The Guinean civil war of 1998, which was, roughly speaking, between the now-dead president, Vieira, and a rebellion from the army, also saw intervention from neighbouring countries. Guinea-Bissau has two neighbours, Senegal to the north and Guinea (also called Guinea-Conakry) to the south (just to explain: Guinea-Bissau was formerly Portuguese Guinea, and added the name of its capital, Bissau, to avoid confusion with former French Guinea, now ‘Guinea’). Both supported Vieira, and the Senegalese president, Wade, now seems very keen to ensure that the army doesn’t take over in the wake of the assassinations.
Partly this is about a border issue. The southern-most part of Senegal, called Casamance, is home to a separatist movement, and from what I can see, Vieira was very much against them (and hence friends with Senegal), while many figures in the army either were or were perceived as being more supportive of them – which prompted antipathy on the part of Senegal. Senegalese troops were key in propping up the Guinea-Bissau-ian government in the war.
As I’ve blogged about before, Guinea-Conakry is also seeing interesting events. Long-standing dictator LansanaConté died, and his government was swiftly swept away by a military junta, who, being not strictly legal, provoked a lot more condemnation than Conté himself, who made the laws and thus bent them however he liked, ever seemed to.
Anyway, the G-C junta is promising elections in the last few months of 2009, while the G-B government is saying they will be in the next two months. But recently, it seems, the drugs issue in G-B has spread into G-C: the junta has arrested several police chiefs and Conté’s son, on charges of drug trafficking. Now this may be entirely fabricated as a way to get rid of political enemies. But it may be true that those arrested were cashing in on the drugs business. It might be both.
Either way, the issue of cocaine seems set to continue to play a role in both Guineas. Which may well be a good argument for legalising cocaine all by itself: if bringing the trade into the open and making it less lucrative and less gangster-run makes it harder for West African politicians to get rich off their subjects dashed aspirations, then the ‘war on drugs’ is really fucking over a hell of a lot of people.
The War on Women
Another prominent issue in west Africa is the plague of vaginas. In contrast to the 95%+ circumcised inhabitants of G-C, about half of G-B women suffer from the unsightly affliction of having intact genitals – something that, it is widely known, will make them dirty, disease-carrying, promiscuous, lonely, and unholy.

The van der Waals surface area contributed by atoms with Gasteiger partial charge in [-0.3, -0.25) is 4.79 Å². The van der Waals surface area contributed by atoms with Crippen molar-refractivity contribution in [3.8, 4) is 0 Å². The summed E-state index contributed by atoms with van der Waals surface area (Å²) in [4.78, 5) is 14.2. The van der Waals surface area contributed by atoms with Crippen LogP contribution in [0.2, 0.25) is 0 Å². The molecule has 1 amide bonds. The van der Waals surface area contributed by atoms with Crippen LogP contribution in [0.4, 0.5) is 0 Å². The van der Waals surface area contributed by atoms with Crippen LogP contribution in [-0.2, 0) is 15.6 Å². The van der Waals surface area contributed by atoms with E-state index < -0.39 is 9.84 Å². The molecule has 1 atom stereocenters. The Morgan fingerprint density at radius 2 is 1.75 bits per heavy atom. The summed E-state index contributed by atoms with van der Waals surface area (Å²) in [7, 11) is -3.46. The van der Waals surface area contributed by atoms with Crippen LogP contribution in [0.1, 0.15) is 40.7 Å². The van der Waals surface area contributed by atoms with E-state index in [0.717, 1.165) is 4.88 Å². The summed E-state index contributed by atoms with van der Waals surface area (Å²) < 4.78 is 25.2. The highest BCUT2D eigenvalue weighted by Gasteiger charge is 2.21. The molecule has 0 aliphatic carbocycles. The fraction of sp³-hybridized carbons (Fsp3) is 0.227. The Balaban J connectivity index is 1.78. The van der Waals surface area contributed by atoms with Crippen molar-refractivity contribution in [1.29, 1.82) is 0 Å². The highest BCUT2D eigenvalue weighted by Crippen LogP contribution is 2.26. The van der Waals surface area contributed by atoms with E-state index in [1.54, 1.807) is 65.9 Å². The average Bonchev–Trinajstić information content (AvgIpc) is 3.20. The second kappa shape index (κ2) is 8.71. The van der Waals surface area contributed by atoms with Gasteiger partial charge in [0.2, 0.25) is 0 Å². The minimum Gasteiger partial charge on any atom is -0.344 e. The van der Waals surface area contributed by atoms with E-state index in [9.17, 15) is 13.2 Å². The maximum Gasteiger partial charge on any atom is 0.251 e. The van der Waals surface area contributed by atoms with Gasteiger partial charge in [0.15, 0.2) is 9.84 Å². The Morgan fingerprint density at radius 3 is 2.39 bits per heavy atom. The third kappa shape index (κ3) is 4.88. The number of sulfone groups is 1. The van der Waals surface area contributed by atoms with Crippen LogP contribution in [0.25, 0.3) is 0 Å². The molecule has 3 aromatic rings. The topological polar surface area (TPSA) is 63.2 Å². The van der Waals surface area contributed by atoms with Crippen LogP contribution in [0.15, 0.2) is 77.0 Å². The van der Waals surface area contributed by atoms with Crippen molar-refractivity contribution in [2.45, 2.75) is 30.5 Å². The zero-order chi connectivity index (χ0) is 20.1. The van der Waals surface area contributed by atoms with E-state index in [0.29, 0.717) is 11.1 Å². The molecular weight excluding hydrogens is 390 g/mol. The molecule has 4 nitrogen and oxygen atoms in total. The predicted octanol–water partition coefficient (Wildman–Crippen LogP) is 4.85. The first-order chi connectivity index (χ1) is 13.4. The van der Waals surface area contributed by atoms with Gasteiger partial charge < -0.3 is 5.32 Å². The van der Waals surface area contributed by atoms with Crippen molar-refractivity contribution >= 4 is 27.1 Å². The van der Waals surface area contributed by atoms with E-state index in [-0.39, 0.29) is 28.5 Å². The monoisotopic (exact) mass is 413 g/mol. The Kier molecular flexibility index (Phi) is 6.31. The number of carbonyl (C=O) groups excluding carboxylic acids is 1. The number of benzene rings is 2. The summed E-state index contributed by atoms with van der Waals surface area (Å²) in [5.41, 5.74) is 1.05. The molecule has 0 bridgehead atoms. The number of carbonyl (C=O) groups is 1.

As in G-C, efforts to simply eliminate female genital mutilation by an imperious ‘NO’ are often not as successful as attempts to change it from within. In G-C, this is seen in the way that more educated and urban women are increasingly subjecting their daughters to more minor sorts of procedures, sometimes only a slight prick, rather than a full excision and infibulation.
In G-B, there are efforts to promote an initiation ritual that is identical to genital mutilation but doesn’t involve mutilating anyone’s genitals. That is, the same dances, chants, cermonies, and so forth are used, but no knives or blades appear. One of the important advantages of this is that it helps to secure the acceptance of the (female) specialists who perform the ceremonies, who would otherwise use their social capital to fight to maintain it (since it’s their liveliehood). This group is an excellent example of the sort of grass-roots change that should be supported.
At the same time, government policy plays a big role. G-B has largely avoided making any effort to end the practice, whereas in Senegal to the north, there has been a determined governmental effort in tandem with grass-roots movements (like ‘Tostan‘), and though the practice remains (and, to be fair, was never as prevalent in the country overall as in G-B) substantial progress has been made towards reducing it – almost half of the areas that formerly practiced it have publically declared an end (although see reservations).
An interesting thing about the methodology used by Tostan in Senegal is that it focuses on collective decisions and declarations by whole villages. The downside of this is that it may hide the extent to which children are still being mutilated, but the upside is that often individuals, if isolated, feel compelled to continue the practice for fear that their daughters will otherwise be unmarriageable.